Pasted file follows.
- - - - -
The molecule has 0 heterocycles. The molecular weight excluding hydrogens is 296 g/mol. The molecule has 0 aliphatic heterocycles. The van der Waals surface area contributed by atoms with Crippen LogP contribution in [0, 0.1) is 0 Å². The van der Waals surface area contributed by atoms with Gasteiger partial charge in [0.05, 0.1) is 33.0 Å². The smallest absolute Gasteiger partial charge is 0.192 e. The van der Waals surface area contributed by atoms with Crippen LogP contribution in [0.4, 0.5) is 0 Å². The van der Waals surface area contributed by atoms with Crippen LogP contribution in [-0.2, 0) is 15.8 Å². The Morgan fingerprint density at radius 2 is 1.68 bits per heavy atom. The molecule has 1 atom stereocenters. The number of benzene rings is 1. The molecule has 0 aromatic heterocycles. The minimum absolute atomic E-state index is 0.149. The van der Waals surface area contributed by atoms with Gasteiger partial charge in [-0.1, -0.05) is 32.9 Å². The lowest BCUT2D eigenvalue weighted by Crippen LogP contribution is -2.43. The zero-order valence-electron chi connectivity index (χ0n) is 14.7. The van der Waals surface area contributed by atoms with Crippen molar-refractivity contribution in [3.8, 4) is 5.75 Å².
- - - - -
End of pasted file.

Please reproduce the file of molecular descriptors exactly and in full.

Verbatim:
The molecule has 0 heterocycles. The molecular weight excluding hydrogens is 296 g/mol. The molecule has 0 aliphatic heterocycles. The van der Waals surface area contributed by atoms with Crippen LogP contribution in [0, 0.1) is 0 Å². The van der Waals surface area contributed by atoms with Gasteiger partial charge in [0.05, 0.1) is 33.0 Å². The smallest absolute Gasteiger partial charge is 0.192 e. The van der Waals surface area contributed by atoms with Crippen LogP contribution in [0.4, 0.5) is 0 Å². The van der Waals surface area contributed by atoms with Crippen LogP contribution in [-0.2, 0) is 15.8 Å². The Morgan fingerprint density at radius 2 is 1.68 bits per heavy atom. The molecule has 1 atom stereocenters. The number of benzene rings is 1. The molecule has 0 aromatic heterocycles. The minimum absolute atomic E-state index is 0.149. The van der Waals surface area contributed by atoms with Gasteiger partial charge in [-0.1, -0.05) is 32.9 Å². The lowest BCUT2D eigenvalue weighted by Crippen LogP contribution is -2.43. The zero-order valence-electron chi connectivity index (χ0n) is 14.7. The van der Waals surface area contributed by atoms with Crippen molar-refractivity contribution in [3.8, 4) is 5.75 Å².